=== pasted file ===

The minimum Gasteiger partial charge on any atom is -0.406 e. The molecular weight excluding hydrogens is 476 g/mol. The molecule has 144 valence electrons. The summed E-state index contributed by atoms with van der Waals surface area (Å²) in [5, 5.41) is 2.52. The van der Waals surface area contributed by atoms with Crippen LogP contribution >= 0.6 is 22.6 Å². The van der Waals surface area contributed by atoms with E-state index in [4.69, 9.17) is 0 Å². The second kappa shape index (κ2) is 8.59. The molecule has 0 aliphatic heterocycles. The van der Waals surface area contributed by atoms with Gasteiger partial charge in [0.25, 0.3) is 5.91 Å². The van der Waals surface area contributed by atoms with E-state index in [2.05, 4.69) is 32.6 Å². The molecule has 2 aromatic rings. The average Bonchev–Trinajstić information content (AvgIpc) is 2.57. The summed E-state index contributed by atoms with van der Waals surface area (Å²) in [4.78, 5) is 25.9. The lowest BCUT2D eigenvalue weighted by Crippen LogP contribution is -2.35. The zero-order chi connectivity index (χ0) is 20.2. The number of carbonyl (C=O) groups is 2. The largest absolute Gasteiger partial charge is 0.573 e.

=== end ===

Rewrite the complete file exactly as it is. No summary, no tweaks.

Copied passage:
The minimum Gasteiger partial charge on any atom is -0.406 e. The molecular weight excluding hydrogens is 476 g/mol. The molecule has 144 valence electrons. The summed E-state index contributed by atoms with van der Waals surface area (Å²) in [5, 5.41) is 2.52. The van der Waals surface area contributed by atoms with Crippen LogP contribution >= 0.6 is 22.6 Å². The van der Waals surface area contributed by atoms with E-state index in [4.69, 9.17) is 0 Å². The second kappa shape index (κ2) is 8.59. The molecule has 0 aliphatic heterocycles. The van der Waals surface area contributed by atoms with Gasteiger partial charge in [0.25, 0.3) is 5.91 Å². The van der Waals surface area contributed by atoms with E-state index in [2.05, 4.69) is 32.6 Å². The molecule has 2 aromatic rings. The average Bonchev–Trinajstić information content (AvgIpc) is 2.57. The summed E-state index contributed by atoms with van der Waals surface area (Å²) in [4.78, 5) is 25.9. The lowest BCUT2D eigenvalue weighted by Crippen LogP contribution is -2.35. The zero-order chi connectivity index (χ0) is 20.2. The number of carbonyl (C=O) groups is 2. The largest absolute Gasteiger partial charge is 0.573 e.